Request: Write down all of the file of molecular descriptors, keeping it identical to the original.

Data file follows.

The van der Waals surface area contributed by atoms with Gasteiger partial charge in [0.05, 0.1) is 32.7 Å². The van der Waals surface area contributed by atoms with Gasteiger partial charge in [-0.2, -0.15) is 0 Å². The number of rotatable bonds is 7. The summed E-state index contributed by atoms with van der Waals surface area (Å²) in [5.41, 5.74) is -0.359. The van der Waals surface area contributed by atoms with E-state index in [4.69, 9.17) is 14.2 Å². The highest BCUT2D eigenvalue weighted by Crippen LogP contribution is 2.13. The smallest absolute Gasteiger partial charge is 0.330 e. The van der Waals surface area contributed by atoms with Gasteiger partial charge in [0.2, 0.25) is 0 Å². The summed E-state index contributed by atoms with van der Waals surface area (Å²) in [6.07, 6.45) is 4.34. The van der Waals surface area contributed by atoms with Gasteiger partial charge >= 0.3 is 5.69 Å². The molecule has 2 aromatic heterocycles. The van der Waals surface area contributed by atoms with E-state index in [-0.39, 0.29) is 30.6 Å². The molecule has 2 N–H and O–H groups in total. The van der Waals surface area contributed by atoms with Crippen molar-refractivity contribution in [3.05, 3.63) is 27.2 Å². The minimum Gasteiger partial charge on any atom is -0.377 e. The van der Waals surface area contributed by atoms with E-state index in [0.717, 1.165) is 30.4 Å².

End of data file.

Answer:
The van der Waals surface area contributed by atoms with Gasteiger partial charge in [0.05, 0.1) is 32.7 Å². The van der Waals surface area contributed by atoms with Gasteiger partial charge in [-0.2, -0.15) is 0 Å². The number of rotatable bonds is 7. The summed E-state index contributed by atoms with van der Waals surface area (Å²) in [5.41, 5.74) is -0.359. The van der Waals surface area contributed by atoms with E-state index in [4.69, 9.17) is 14.2 Å². The highest BCUT2D eigenvalue weighted by Crippen LogP contribution is 2.13. The smallest absolute Gasteiger partial charge is 0.330 e. The van der Waals surface area contributed by atoms with Gasteiger partial charge in [0.2, 0.25) is 0 Å². The summed E-state index contributed by atoms with van der Waals surface area (Å²) in [6.07, 6.45) is 4.34. The van der Waals surface area contributed by atoms with Gasteiger partial charge >= 0.3 is 5.69 Å². The molecule has 2 aromatic heterocycles. The van der Waals surface area contributed by atoms with E-state index in [-0.39, 0.29) is 30.6 Å². The molecule has 2 N–H and O–H groups in total. The van der Waals surface area contributed by atoms with Crippen molar-refractivity contribution in [3.05, 3.63) is 27.2 Å². The minimum Gasteiger partial charge on any atom is -0.377 e. The van der Waals surface area contributed by atoms with E-state index in [0.717, 1.165) is 30.4 Å².